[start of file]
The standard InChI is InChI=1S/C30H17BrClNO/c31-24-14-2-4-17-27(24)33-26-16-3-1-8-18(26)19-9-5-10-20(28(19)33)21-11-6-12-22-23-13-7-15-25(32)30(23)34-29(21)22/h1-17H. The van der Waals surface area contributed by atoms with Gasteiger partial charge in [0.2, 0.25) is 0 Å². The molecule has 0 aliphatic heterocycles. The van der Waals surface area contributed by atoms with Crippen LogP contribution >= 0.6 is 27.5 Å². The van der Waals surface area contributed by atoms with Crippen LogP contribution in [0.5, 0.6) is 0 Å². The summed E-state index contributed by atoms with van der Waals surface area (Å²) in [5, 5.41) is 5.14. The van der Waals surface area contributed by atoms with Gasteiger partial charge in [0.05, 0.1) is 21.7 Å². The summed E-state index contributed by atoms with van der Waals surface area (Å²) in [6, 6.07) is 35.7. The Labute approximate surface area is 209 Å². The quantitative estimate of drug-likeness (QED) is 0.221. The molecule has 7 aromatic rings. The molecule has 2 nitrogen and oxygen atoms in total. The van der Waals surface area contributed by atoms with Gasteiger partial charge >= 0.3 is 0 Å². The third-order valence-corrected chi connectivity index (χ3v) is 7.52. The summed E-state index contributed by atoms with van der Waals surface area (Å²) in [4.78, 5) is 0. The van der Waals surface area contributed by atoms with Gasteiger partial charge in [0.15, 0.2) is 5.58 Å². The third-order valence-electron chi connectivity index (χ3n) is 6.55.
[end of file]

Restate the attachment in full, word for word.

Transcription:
The standard InChI is InChI=1S/C30H17BrClNO/c31-24-14-2-4-17-27(24)33-26-16-3-1-8-18(26)19-9-5-10-20(28(19)33)21-11-6-12-22-23-13-7-15-25(32)30(23)34-29(21)22/h1-17H. The van der Waals surface area contributed by atoms with Gasteiger partial charge in [0.2, 0.25) is 0 Å². The molecule has 0 aliphatic heterocycles. The van der Waals surface area contributed by atoms with Crippen LogP contribution >= 0.6 is 27.5 Å². The van der Waals surface area contributed by atoms with Crippen LogP contribution in [0.5, 0.6) is 0 Å². The summed E-state index contributed by atoms with van der Waals surface area (Å²) in [5, 5.41) is 5.14. The van der Waals surface area contributed by atoms with Gasteiger partial charge in [0.05, 0.1) is 21.7 Å². The summed E-state index contributed by atoms with van der Waals surface area (Å²) in [6, 6.07) is 35.7. The Labute approximate surface area is 209 Å². The quantitative estimate of drug-likeness (QED) is 0.221. The molecule has 7 aromatic rings. The molecule has 2 nitrogen and oxygen atoms in total. The van der Waals surface area contributed by atoms with Gasteiger partial charge >= 0.3 is 0 Å². The third-order valence-corrected chi connectivity index (χ3v) is 7.52. The summed E-state index contributed by atoms with van der Waals surface area (Å²) in [4.78, 5) is 0. The van der Waals surface area contributed by atoms with Gasteiger partial charge in [0.15, 0.2) is 5.58 Å². The third-order valence-electron chi connectivity index (χ3n) is 6.55.